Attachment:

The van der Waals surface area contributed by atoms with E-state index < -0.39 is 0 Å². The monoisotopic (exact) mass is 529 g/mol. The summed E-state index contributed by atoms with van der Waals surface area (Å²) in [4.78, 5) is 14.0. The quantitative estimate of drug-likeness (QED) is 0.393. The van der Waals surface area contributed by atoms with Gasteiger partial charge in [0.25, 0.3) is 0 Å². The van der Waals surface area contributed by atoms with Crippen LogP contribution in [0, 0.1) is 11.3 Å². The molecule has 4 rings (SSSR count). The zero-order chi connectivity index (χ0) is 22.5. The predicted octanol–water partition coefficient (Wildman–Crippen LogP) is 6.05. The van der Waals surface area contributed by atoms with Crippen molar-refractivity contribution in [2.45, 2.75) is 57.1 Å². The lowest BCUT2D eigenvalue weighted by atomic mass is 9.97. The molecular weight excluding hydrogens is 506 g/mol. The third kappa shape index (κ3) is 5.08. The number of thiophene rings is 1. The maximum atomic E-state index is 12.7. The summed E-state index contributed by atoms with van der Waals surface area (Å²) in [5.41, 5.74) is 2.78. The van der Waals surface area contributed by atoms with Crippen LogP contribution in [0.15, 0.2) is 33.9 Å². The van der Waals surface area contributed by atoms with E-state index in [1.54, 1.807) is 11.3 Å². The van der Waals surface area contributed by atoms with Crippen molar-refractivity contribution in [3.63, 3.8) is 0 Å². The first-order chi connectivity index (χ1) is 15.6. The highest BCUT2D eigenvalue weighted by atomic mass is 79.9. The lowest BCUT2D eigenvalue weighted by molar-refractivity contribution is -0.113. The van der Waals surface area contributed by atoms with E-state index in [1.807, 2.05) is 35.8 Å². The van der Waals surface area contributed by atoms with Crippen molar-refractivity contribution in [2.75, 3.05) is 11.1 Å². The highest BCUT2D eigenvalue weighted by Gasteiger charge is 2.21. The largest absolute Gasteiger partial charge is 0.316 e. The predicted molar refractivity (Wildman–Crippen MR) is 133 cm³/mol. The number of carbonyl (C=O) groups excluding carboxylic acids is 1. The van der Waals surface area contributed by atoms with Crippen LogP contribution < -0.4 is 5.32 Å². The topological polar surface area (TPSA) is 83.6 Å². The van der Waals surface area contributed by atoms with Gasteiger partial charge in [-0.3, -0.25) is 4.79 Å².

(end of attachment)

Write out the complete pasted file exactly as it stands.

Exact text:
The van der Waals surface area contributed by atoms with E-state index < -0.39 is 0 Å². The monoisotopic (exact) mass is 529 g/mol. The summed E-state index contributed by atoms with van der Waals surface area (Å²) in [4.78, 5) is 14.0. The quantitative estimate of drug-likeness (QED) is 0.393. The van der Waals surface area contributed by atoms with Gasteiger partial charge in [0.25, 0.3) is 0 Å². The van der Waals surface area contributed by atoms with Crippen LogP contribution in [0, 0.1) is 11.3 Å². The molecule has 4 rings (SSSR count). The zero-order chi connectivity index (χ0) is 22.5. The predicted octanol–water partition coefficient (Wildman–Crippen LogP) is 6.05. The van der Waals surface area contributed by atoms with Crippen molar-refractivity contribution in [2.45, 2.75) is 57.1 Å². The lowest BCUT2D eigenvalue weighted by atomic mass is 9.97. The molecular weight excluding hydrogens is 506 g/mol. The third kappa shape index (κ3) is 5.08. The number of thiophene rings is 1. The maximum atomic E-state index is 12.7. The summed E-state index contributed by atoms with van der Waals surface area (Å²) in [5.41, 5.74) is 2.78. The van der Waals surface area contributed by atoms with Crippen LogP contribution in [0.15, 0.2) is 33.9 Å². The van der Waals surface area contributed by atoms with E-state index in [1.54, 1.807) is 11.3 Å². The van der Waals surface area contributed by atoms with Crippen molar-refractivity contribution in [3.63, 3.8) is 0 Å². The first-order chi connectivity index (χ1) is 15.6. The highest BCUT2D eigenvalue weighted by atomic mass is 79.9. The lowest BCUT2D eigenvalue weighted by molar-refractivity contribution is -0.113. The van der Waals surface area contributed by atoms with E-state index in [1.807, 2.05) is 35.8 Å². The van der Waals surface area contributed by atoms with Crippen molar-refractivity contribution in [2.75, 3.05) is 11.1 Å². The highest BCUT2D eigenvalue weighted by Gasteiger charge is 2.21. The largest absolute Gasteiger partial charge is 0.316 e. The predicted molar refractivity (Wildman–Crippen MR) is 133 cm³/mol. The number of carbonyl (C=O) groups excluding carboxylic acids is 1. The van der Waals surface area contributed by atoms with Crippen LogP contribution < -0.4 is 5.32 Å². The topological polar surface area (TPSA) is 83.6 Å². The van der Waals surface area contributed by atoms with Gasteiger partial charge in [-0.3, -0.25) is 4.79 Å².